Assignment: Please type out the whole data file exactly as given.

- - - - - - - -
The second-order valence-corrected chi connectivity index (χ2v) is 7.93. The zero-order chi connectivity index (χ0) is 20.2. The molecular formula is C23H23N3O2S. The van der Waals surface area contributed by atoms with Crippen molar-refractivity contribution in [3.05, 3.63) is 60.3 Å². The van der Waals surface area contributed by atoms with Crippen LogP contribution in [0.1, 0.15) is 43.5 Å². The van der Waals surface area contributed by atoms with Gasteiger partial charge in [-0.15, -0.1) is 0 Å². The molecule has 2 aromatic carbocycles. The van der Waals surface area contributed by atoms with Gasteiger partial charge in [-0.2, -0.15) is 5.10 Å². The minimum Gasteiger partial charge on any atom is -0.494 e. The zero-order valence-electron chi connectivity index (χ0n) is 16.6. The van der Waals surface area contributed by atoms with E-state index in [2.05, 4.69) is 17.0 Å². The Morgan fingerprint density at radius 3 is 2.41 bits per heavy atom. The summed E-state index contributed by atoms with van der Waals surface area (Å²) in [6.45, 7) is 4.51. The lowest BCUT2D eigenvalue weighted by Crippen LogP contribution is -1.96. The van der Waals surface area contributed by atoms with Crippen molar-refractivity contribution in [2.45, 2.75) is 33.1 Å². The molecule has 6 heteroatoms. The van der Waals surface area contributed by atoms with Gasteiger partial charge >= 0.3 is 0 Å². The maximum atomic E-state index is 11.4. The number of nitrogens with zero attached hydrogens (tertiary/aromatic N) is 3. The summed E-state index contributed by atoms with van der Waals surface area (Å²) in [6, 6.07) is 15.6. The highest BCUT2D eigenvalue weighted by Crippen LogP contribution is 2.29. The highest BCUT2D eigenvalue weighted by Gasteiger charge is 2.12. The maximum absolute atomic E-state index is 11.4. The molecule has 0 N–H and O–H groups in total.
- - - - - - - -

The second-order valence-corrected chi connectivity index (χ2v) is 7.93. The zero-order chi connectivity index (χ0) is 20.2. The molecular formula is C23H23N3O2S. The van der Waals surface area contributed by atoms with Crippen molar-refractivity contribution in [3.05, 3.63) is 60.3 Å². The van der Waals surface area contributed by atoms with Crippen LogP contribution in [0.1, 0.15) is 43.5 Å². The van der Waals surface area contributed by atoms with Gasteiger partial charge in [-0.15, -0.1) is 0 Å². The molecule has 2 aromatic carbocycles. The van der Waals surface area contributed by atoms with Gasteiger partial charge in [-0.2, -0.15) is 5.10 Å². The minimum Gasteiger partial charge on any atom is -0.494 e. The zero-order valence-electron chi connectivity index (χ0n) is 16.6. The van der Waals surface area contributed by atoms with E-state index in [2.05, 4.69) is 17.0 Å². The Morgan fingerprint density at radius 3 is 2.41 bits per heavy atom. The summed E-state index contributed by atoms with van der Waals surface area (Å²) in [6.45, 7) is 4.51. The lowest BCUT2D eigenvalue weighted by Crippen LogP contribution is -1.96. The van der Waals surface area contributed by atoms with Crippen molar-refractivity contribution in [2.45, 2.75) is 33.1 Å². The molecule has 6 heteroatoms. The van der Waals surface area contributed by atoms with Gasteiger partial charge >= 0.3 is 0 Å². The maximum atomic E-state index is 11.4. The number of nitrogens with zero attached hydrogens (tertiary/aromatic N) is 3. The summed E-state index contributed by atoms with van der Waals surface area (Å²) in [6, 6.07) is 15.6. The highest BCUT2D eigenvalue weighted by Crippen LogP contribution is 2.29. The highest BCUT2D eigenvalue weighted by Gasteiger charge is 2.12. The maximum absolute atomic E-state index is 11.4. The molecule has 0 N–H and O–H groups in total.